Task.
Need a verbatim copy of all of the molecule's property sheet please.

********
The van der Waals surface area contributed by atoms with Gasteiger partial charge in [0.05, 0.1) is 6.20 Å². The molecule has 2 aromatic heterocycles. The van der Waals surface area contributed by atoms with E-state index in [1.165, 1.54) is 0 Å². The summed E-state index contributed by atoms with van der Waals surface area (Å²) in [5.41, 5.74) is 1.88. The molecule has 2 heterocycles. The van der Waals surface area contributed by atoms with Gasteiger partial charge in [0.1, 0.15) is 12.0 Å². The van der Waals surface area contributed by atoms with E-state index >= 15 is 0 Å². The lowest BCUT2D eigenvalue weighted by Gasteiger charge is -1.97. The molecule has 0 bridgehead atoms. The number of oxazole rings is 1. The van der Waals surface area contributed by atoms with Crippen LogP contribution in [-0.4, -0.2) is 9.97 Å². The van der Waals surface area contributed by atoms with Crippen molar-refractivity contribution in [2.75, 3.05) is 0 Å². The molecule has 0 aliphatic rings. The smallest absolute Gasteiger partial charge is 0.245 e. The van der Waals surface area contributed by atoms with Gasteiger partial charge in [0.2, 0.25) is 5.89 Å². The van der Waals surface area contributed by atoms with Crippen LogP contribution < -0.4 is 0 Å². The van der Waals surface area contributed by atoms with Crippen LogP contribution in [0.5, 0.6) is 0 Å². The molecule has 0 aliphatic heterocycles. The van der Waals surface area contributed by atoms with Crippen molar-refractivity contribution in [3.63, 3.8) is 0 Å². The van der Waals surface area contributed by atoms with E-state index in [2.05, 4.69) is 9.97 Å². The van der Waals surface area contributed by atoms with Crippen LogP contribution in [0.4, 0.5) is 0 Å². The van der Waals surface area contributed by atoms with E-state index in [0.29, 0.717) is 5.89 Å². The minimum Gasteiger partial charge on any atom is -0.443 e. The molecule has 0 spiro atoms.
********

The van der Waals surface area contributed by atoms with Gasteiger partial charge in [0.05, 0.1) is 6.20 Å². The molecule has 2 aromatic heterocycles. The van der Waals surface area contributed by atoms with E-state index in [1.165, 1.54) is 0 Å². The summed E-state index contributed by atoms with van der Waals surface area (Å²) in [5.41, 5.74) is 1.88. The molecule has 2 heterocycles. The van der Waals surface area contributed by atoms with Gasteiger partial charge in [0.1, 0.15) is 12.0 Å². The van der Waals surface area contributed by atoms with E-state index >= 15 is 0 Å². The lowest BCUT2D eigenvalue weighted by Gasteiger charge is -1.97. The molecule has 0 bridgehead atoms. The number of oxazole rings is 1. The van der Waals surface area contributed by atoms with Crippen LogP contribution in [-0.4, -0.2) is 9.97 Å². The van der Waals surface area contributed by atoms with Crippen molar-refractivity contribution in [2.75, 3.05) is 0 Å². The molecule has 0 aliphatic rings. The smallest absolute Gasteiger partial charge is 0.245 e. The van der Waals surface area contributed by atoms with Gasteiger partial charge in [0.2, 0.25) is 5.89 Å². The van der Waals surface area contributed by atoms with Crippen LogP contribution < -0.4 is 0 Å². The van der Waals surface area contributed by atoms with Crippen LogP contribution in [0.5, 0.6) is 0 Å². The molecule has 0 aliphatic heterocycles. The van der Waals surface area contributed by atoms with Crippen molar-refractivity contribution in [3.63, 3.8) is 0 Å². The van der Waals surface area contributed by atoms with E-state index in [2.05, 4.69) is 9.97 Å². The van der Waals surface area contributed by atoms with Crippen LogP contribution in [0.4, 0.5) is 0 Å². The van der Waals surface area contributed by atoms with E-state index in [0.29, 0.717) is 5.89 Å². The minimum Gasteiger partial charge on any atom is -0.443 e. The molecule has 0 spiro atoms.